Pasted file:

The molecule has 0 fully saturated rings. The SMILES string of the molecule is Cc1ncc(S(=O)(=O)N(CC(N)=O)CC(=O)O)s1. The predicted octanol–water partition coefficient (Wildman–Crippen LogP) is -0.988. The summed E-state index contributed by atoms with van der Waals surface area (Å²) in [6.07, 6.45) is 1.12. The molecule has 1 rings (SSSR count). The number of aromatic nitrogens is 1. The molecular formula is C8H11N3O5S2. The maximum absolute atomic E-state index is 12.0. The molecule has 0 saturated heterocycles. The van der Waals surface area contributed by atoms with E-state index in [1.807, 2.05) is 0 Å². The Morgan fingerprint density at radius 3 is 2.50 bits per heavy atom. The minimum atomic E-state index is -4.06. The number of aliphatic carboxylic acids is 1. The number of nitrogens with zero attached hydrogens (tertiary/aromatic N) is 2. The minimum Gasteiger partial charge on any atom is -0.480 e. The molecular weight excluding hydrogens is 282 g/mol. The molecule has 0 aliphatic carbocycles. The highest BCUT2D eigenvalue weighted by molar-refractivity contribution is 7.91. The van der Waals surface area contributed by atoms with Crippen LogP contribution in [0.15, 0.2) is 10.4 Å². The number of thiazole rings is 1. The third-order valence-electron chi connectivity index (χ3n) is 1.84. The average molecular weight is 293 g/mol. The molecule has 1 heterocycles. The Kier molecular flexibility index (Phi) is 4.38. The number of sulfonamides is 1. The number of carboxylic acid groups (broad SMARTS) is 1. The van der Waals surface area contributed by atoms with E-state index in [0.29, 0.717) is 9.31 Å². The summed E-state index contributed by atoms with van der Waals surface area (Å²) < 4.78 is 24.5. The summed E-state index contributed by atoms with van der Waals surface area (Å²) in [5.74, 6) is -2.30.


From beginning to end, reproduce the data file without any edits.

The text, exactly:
The molecule has 0 fully saturated rings. The SMILES string of the molecule is Cc1ncc(S(=O)(=O)N(CC(N)=O)CC(=O)O)s1. The predicted octanol–water partition coefficient (Wildman–Crippen LogP) is -0.988. The summed E-state index contributed by atoms with van der Waals surface area (Å²) in [6.07, 6.45) is 1.12. The molecule has 1 rings (SSSR count). The number of aromatic nitrogens is 1. The molecular formula is C8H11N3O5S2. The maximum absolute atomic E-state index is 12.0. The molecule has 0 saturated heterocycles. The van der Waals surface area contributed by atoms with E-state index in [1.807, 2.05) is 0 Å². The Morgan fingerprint density at radius 3 is 2.50 bits per heavy atom. The minimum atomic E-state index is -4.06. The number of aliphatic carboxylic acids is 1. The number of nitrogens with zero attached hydrogens (tertiary/aromatic N) is 2. The minimum Gasteiger partial charge on any atom is -0.480 e. The molecular weight excluding hydrogens is 282 g/mol. The molecule has 0 aliphatic carbocycles. The highest BCUT2D eigenvalue weighted by molar-refractivity contribution is 7.91. The van der Waals surface area contributed by atoms with Crippen LogP contribution in [0.15, 0.2) is 10.4 Å². The number of thiazole rings is 1. The third-order valence-electron chi connectivity index (χ3n) is 1.84. The average molecular weight is 293 g/mol. The molecule has 1 heterocycles. The Kier molecular flexibility index (Phi) is 4.38. The number of sulfonamides is 1. The number of carboxylic acid groups (broad SMARTS) is 1. The van der Waals surface area contributed by atoms with E-state index in [0.29, 0.717) is 9.31 Å². The summed E-state index contributed by atoms with van der Waals surface area (Å²) < 4.78 is 24.5. The summed E-state index contributed by atoms with van der Waals surface area (Å²) in [5.74, 6) is -2.30.